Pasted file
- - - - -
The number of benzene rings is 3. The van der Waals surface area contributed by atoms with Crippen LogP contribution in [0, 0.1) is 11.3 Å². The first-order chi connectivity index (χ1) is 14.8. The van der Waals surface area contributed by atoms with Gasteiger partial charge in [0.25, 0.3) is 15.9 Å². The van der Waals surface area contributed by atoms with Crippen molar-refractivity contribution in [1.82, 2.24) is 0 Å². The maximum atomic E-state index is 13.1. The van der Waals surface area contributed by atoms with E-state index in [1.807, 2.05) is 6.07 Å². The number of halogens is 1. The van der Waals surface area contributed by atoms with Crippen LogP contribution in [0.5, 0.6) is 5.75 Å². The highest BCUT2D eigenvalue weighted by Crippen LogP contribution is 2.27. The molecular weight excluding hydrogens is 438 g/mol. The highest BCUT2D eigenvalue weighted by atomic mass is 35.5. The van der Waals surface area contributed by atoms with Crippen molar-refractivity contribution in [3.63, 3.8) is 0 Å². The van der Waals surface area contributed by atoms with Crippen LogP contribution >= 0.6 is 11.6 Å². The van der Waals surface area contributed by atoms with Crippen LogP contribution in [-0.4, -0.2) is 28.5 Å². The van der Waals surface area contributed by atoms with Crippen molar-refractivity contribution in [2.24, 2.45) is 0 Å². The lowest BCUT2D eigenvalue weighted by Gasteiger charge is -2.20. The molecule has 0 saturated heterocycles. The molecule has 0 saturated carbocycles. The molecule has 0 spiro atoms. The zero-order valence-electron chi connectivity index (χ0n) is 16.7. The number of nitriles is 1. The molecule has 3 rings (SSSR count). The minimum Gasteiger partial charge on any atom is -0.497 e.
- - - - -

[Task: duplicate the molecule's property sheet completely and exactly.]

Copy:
The number of benzene rings is 3. The van der Waals surface area contributed by atoms with Crippen LogP contribution in [0, 0.1) is 11.3 Å². The first-order chi connectivity index (χ1) is 14.8. The van der Waals surface area contributed by atoms with Gasteiger partial charge in [0.25, 0.3) is 15.9 Å². The van der Waals surface area contributed by atoms with Crippen molar-refractivity contribution in [1.82, 2.24) is 0 Å². The maximum atomic E-state index is 13.1. The van der Waals surface area contributed by atoms with E-state index in [1.807, 2.05) is 6.07 Å². The number of halogens is 1. The van der Waals surface area contributed by atoms with Crippen LogP contribution in [0.5, 0.6) is 5.75 Å². The highest BCUT2D eigenvalue weighted by Crippen LogP contribution is 2.27. The molecular weight excluding hydrogens is 438 g/mol. The highest BCUT2D eigenvalue weighted by atomic mass is 35.5. The van der Waals surface area contributed by atoms with Crippen molar-refractivity contribution in [3.63, 3.8) is 0 Å². The van der Waals surface area contributed by atoms with Crippen LogP contribution >= 0.6 is 11.6 Å². The van der Waals surface area contributed by atoms with Crippen LogP contribution in [-0.4, -0.2) is 28.5 Å². The van der Waals surface area contributed by atoms with Crippen molar-refractivity contribution in [2.24, 2.45) is 0 Å². The lowest BCUT2D eigenvalue weighted by Gasteiger charge is -2.20. The molecule has 0 saturated heterocycles. The molecule has 0 saturated carbocycles. The molecule has 0 spiro atoms. The zero-order valence-electron chi connectivity index (χ0n) is 16.7. The number of nitriles is 1. The molecule has 3 rings (SSSR count). The minimum Gasteiger partial charge on any atom is -0.497 e.